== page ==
Madam Chair, my comments this evening will deal more specifically with the services provided by the RCMP in the regions and will, of course, refer to the closure of the nine RCMP detachments in Quebec.
First, I would like to thank those who were with us in the previous Parliament and who were actively involved in this issue, namely Diane St-Jacques, for Shefford, David Price, for Compton—Stanstead, and Gérard Binet, for Mégantic—L'Érable. I thank my former colleagues who brought this issue to the forefront, in an attempt to avoid these closures at the time.
We saw what has happened since. The RCMP commissioner decided to close nine detachments in various regions of Quebec. It is important to understand that when the RCMP is present in a region, it must work with municipal police forces and with the provincial police force, including the Sûreté du Québec. A few years ago, I attended a meeting with officers from the RCMP, the Sûreté du Québec and various municipal police forces. They told us that, in order for the various police forces to work together, there has to be some chemistry between them. It is not just a matter of sending a couple of officers from Montreal to meet with their counterparts in a region, thinking that everything will be just fine. That is not how things work.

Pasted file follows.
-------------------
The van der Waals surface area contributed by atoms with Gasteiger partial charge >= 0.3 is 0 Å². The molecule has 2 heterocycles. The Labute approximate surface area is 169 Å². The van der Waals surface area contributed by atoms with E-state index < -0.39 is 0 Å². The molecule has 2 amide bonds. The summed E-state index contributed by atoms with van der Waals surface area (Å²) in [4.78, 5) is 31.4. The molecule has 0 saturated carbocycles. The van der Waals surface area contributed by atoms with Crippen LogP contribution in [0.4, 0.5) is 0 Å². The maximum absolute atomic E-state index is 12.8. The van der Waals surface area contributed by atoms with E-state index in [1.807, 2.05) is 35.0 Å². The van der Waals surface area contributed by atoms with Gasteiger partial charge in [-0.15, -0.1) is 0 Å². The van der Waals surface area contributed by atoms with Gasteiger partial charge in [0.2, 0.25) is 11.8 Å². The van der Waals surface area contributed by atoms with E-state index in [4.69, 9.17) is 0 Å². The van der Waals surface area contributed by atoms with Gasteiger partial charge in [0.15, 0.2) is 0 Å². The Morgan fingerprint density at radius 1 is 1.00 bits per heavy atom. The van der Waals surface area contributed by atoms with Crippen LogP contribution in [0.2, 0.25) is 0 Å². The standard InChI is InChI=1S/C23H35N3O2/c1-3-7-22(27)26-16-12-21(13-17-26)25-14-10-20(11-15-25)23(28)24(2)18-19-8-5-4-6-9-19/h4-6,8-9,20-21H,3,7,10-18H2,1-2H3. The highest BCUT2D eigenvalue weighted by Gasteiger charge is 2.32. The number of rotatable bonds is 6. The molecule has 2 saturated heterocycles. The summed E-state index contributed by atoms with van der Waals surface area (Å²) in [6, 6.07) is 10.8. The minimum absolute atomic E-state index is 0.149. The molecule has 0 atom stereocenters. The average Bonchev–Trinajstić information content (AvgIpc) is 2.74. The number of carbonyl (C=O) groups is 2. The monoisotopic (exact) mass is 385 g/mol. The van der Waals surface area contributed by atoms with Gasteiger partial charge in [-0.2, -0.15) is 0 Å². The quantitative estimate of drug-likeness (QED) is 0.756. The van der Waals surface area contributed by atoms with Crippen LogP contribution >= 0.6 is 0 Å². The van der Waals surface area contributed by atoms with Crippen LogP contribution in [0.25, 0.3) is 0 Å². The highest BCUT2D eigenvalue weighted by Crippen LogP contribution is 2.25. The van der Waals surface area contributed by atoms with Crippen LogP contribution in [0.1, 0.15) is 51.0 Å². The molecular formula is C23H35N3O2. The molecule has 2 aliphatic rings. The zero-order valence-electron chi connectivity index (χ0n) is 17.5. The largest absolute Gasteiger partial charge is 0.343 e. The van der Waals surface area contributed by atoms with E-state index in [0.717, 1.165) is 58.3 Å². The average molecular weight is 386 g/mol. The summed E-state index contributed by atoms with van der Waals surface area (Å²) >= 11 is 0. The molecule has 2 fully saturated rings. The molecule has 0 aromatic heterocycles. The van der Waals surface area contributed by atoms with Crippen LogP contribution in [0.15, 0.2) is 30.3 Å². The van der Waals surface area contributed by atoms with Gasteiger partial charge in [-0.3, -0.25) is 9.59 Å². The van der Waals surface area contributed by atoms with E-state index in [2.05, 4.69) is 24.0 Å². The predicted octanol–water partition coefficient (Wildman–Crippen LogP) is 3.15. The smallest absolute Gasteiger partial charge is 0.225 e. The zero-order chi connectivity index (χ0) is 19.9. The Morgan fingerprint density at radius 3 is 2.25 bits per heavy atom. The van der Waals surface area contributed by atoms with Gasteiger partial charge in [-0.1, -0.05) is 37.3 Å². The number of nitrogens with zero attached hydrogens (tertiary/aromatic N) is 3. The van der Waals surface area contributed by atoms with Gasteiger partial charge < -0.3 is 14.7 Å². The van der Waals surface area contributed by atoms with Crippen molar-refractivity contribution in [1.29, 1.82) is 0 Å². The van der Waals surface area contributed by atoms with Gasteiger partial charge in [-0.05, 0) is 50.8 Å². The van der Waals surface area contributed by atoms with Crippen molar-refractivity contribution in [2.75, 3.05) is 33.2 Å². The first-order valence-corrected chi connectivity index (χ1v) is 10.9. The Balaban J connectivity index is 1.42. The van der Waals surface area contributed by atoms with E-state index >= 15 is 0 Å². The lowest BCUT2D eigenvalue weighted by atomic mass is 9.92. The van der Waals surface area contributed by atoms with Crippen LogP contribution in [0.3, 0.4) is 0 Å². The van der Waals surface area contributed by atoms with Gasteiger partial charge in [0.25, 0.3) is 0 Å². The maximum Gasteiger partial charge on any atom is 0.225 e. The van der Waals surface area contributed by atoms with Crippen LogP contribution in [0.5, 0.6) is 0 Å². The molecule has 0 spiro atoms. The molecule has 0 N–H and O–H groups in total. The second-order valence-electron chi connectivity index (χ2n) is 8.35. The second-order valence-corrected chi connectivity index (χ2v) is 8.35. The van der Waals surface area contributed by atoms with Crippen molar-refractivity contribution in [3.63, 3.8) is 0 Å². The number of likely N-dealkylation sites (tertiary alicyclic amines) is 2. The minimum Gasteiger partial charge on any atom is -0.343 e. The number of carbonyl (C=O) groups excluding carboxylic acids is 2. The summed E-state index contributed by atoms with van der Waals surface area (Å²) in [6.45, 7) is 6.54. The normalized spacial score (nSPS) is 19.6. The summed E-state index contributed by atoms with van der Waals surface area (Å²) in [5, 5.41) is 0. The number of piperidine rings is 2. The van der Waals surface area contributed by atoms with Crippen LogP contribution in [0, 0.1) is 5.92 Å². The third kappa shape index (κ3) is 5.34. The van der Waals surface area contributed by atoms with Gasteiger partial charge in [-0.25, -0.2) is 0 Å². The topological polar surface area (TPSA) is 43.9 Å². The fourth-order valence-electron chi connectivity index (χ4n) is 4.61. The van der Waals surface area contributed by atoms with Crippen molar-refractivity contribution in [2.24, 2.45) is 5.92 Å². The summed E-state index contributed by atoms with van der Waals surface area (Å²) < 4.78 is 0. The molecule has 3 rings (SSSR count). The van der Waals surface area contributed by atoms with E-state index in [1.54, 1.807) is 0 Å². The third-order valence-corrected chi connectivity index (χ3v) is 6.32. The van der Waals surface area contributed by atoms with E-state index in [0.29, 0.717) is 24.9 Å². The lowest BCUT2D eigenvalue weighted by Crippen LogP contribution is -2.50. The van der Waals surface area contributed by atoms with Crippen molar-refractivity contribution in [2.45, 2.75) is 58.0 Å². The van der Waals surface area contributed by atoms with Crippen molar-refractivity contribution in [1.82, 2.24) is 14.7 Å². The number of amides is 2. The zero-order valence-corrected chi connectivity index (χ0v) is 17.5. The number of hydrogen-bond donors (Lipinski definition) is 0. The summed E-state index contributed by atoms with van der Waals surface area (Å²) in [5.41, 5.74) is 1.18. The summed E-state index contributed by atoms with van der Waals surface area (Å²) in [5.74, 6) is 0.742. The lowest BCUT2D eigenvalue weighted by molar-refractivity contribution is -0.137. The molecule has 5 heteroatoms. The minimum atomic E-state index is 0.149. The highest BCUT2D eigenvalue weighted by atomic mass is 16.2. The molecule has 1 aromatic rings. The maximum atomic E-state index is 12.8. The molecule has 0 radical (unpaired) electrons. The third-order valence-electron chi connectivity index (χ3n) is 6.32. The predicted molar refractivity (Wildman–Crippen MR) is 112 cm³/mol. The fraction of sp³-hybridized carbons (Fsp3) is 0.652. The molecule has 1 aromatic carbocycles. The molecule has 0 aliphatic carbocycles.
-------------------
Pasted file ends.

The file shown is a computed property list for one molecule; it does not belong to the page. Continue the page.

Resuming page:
There is also the deterrence issue. How can we have a deterrent effect in rural areas? By ensuring that police officers are present. Someone who drives along the road but never sees an officer will be tempted to drive a little faster than the speed limit. It is the same in any other area. When the police are not visible, it is an indication to criminals that they can take advantage of the situation.
This is, I think, a very harmful consequence of the decision made by the RCMP commissioner to close these nine regional detachments in Quebec.
I feel quite justified talking about this issue, since there are 10 border crossings in my riding, but no RCMP detachment. The closest detachment is located in Granby and serves the 10 border stations in my riding.